Fughetta super:Allein Gott in der Höh sei Ehr

Fughetta super:Allein Gott in der Höh sei Ehr

BWV 677 performed by Reitze Smits
St Jacob's Church, Leeuwarden

Behind the music

Extra videos
Extra videos

A cheerful double fugue

Bach demonstrates the beneficial effect of the Holy Trinity

In this chorale arrangement of the Lutheran gloria 'Allein Gott in der Höh sei Ehr', Bach used only a small section of the hymn. This is different to the arrangements based on the same chorale – BWV 675 and 676 – which do use the complete melody. For BWV 677, Bach chose a fugal approach, whereby he makes use of just the first two lines (‘Allein Gott in der Höh sei Ehr / und Dank für seine Gnade’), which serve as the basis for his two themes. The twenty-bar double fugue thus created, which lasts barely a minute, is nothing but cheerful, jubilant singing. A charming contrast is discernible between the tersely executed first theme and the woolly embellishment of semiquavers that conceals the melody. The second theme subtly joins in this pattern of semiquavers, making it much more difficult to recognise. But when it all comes together in the final five bars, Bach draws on these three tunes so artfully that there can be no doubt whatsoever about the beneficial effect of the Holy Trinity – which is what this hymn is all about.

In Leipzig, between 1731 and 1741, Bach published four parts of Clavier-Übung, a title used previously by Johann Kuhnau, his predecessor as cantor at the Thomasschule, for similar collections of works for organ and harpsichord. The compositions are very varied in nature and, although the title suggests otherwise, were difficult to play. Bach addresses all the styles, genres and techniques for harpsichord and organ that were prevalent at the time, but then in the superior form to which only he had the patent.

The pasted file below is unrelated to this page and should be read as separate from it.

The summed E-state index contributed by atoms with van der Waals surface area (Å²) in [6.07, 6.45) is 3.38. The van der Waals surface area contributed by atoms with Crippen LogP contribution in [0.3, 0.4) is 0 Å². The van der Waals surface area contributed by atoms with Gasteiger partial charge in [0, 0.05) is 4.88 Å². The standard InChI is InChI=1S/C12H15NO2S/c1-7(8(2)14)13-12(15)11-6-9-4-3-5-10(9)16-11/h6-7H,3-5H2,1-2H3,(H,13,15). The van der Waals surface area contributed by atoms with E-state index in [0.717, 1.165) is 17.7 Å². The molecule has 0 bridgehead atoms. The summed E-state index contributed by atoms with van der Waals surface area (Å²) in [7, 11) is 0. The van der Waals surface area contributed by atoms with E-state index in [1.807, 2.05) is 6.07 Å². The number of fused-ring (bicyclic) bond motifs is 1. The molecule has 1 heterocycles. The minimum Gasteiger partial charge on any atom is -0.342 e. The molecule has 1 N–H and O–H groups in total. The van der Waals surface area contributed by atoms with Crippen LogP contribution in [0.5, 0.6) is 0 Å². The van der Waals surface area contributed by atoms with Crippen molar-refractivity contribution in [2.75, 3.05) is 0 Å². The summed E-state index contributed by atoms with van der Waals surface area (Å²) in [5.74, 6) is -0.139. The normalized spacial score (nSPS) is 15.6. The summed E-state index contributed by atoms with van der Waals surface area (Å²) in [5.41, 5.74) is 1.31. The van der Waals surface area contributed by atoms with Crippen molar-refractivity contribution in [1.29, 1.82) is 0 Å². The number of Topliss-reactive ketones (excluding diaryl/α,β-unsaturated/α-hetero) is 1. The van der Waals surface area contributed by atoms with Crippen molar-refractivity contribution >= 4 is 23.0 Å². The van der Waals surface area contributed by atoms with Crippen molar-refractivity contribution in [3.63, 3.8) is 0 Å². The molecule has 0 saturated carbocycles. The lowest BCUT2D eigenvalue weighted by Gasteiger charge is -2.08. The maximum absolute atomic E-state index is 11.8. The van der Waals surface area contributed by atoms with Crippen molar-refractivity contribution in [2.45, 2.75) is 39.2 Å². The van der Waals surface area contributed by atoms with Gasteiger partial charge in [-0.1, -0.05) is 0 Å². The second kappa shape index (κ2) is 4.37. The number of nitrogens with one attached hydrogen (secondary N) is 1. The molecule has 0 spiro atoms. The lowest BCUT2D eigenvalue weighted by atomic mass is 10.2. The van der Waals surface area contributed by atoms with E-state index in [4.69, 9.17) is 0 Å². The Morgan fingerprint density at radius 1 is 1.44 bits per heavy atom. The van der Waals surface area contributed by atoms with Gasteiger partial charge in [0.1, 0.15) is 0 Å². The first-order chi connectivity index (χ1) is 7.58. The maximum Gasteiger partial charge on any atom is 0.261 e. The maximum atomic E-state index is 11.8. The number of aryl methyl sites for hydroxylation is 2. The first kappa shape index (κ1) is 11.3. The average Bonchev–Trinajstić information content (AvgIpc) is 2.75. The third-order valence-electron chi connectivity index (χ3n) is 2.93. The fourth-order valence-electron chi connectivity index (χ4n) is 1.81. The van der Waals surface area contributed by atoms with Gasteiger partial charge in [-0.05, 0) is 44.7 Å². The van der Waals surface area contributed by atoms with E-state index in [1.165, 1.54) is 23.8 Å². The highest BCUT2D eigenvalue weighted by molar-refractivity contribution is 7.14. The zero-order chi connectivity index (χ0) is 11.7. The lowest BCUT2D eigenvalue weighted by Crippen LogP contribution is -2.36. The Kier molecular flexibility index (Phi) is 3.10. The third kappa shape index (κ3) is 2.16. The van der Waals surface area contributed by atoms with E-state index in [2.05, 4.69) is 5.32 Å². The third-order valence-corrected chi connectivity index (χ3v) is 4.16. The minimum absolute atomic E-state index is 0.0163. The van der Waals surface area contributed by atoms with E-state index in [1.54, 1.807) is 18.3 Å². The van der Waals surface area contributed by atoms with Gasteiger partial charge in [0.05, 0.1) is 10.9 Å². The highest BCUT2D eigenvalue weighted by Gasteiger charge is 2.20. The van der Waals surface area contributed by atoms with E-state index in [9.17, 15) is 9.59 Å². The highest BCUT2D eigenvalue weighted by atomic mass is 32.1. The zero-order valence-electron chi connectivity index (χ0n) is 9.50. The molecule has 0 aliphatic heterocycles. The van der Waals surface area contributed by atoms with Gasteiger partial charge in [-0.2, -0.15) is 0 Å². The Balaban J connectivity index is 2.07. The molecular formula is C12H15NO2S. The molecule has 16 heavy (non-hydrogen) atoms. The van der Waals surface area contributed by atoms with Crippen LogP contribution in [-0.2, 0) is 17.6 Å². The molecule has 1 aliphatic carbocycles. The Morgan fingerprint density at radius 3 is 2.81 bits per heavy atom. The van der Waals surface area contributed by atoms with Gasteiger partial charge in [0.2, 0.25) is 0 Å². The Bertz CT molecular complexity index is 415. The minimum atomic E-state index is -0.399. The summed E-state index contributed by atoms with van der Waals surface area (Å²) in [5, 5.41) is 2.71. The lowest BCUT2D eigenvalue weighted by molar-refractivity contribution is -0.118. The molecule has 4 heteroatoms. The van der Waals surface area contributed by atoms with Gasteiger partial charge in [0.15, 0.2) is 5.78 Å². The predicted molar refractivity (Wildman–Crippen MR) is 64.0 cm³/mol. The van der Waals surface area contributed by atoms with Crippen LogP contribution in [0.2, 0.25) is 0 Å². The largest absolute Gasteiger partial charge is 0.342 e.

Clavier-Übung I (1731) contains the six partitas, BWV 825-830; Clavier-Übung II (1735) the Concerto nach italienischen Gusto, BWV 971 and the Ouverture nach französischer Art, BWV 831; and Clavier-Übung IV (1741) the Goldberg Variations, BWV 988. The largest part, Clavier-Übung III (1739), is the only one devoted to organ, containing mostly chorale arrangements, or organ preludes based on Lutheran hymns. Bach made two versions of each chorale: one for great organ and one for a smaller type of organ. Most of the chorales refer to the six parts of the catechism. It is unclear whether Bach also played them during the services, or whether he developed his musical ideas in them for his own use, with no intention of performing them in public.

Fughetta sopra Allein Gott in der Höh sei Ehr
organ works
Clavier-Übung III

Extra videos

Organist Reitze Smits

“For this performance, Reitze Smits chose a special register, the cymbal, that fits perfectly with the opening of this little fughetta.”

Vocal texts




  • Release date
    17 July 2015
  • Recording date
    15 September 2014
  • Location
    St Jacob's Church, Leeuwarden
  • Organist
    Reitze Smits
  • Organ registration
    Mayuko Banno
  • Organ
    Christian Müller, 1727
  • Producer
    Frank van der Weij
  • Film director
    Jan Van den Bossche
  • Directors of photography
    Diderik Evers, Ruben van den Broeke
  • Music production, editing and mix
    Holger Schlegel
  • Film editor
    Dylan Glyn Jones
  • Colorist
    Jef Grosfeld
  • Production assistant
    Hanna Schreuders
  • Interview
    Onno van Ameijde
  • Acknowledgements
    Rob Tigchelaar

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